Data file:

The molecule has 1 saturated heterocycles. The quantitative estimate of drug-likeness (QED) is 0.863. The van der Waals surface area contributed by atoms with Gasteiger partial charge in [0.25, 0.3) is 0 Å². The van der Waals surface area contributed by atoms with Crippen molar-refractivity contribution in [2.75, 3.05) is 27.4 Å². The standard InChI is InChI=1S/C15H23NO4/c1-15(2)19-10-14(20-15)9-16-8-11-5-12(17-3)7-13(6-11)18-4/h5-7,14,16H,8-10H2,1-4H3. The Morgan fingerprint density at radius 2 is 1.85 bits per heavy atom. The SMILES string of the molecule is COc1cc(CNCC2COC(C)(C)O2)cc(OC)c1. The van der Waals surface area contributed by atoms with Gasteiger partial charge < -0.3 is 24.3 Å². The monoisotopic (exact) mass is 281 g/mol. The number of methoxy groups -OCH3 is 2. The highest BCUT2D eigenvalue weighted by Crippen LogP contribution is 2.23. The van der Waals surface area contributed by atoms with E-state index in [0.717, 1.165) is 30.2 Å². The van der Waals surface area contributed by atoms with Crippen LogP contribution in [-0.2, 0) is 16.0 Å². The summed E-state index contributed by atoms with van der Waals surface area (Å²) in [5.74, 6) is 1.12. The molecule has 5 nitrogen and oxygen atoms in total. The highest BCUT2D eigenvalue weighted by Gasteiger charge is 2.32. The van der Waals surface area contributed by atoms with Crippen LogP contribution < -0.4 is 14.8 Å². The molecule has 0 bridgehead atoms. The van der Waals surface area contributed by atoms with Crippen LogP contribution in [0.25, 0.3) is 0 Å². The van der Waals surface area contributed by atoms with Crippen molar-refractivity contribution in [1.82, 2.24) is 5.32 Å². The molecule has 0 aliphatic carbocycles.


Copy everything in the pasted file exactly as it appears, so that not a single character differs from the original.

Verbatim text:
The molecule has 1 saturated heterocycles. The quantitative estimate of drug-likeness (QED) is 0.863. The van der Waals surface area contributed by atoms with Gasteiger partial charge in [0.25, 0.3) is 0 Å². The van der Waals surface area contributed by atoms with Crippen molar-refractivity contribution in [2.75, 3.05) is 27.4 Å². The standard InChI is InChI=1S/C15H23NO4/c1-15(2)19-10-14(20-15)9-16-8-11-5-12(17-3)7-13(6-11)18-4/h5-7,14,16H,8-10H2,1-4H3. The Morgan fingerprint density at radius 2 is 1.85 bits per heavy atom. The SMILES string of the molecule is COc1cc(CNCC2COC(C)(C)O2)cc(OC)c1. The van der Waals surface area contributed by atoms with Gasteiger partial charge < -0.3 is 24.3 Å². The monoisotopic (exact) mass is 281 g/mol. The number of methoxy groups -OCH3 is 2. The highest BCUT2D eigenvalue weighted by Crippen LogP contribution is 2.23. The van der Waals surface area contributed by atoms with E-state index in [0.717, 1.165) is 30.2 Å². The van der Waals surface area contributed by atoms with Crippen LogP contribution in [-0.2, 0) is 16.0 Å². The summed E-state index contributed by atoms with van der Waals surface area (Å²) in [5.74, 6) is 1.12. The molecule has 5 nitrogen and oxygen atoms in total. The highest BCUT2D eigenvalue weighted by Gasteiger charge is 2.32. The van der Waals surface area contributed by atoms with Crippen LogP contribution < -0.4 is 14.8 Å². The molecule has 0 bridgehead atoms. The van der Waals surface area contributed by atoms with Crippen LogP contribution in [0.25, 0.3) is 0 Å². The van der Waals surface area contributed by atoms with Crippen molar-refractivity contribution in [1.82, 2.24) is 5.32 Å². The molecule has 0 aliphatic carbocycles.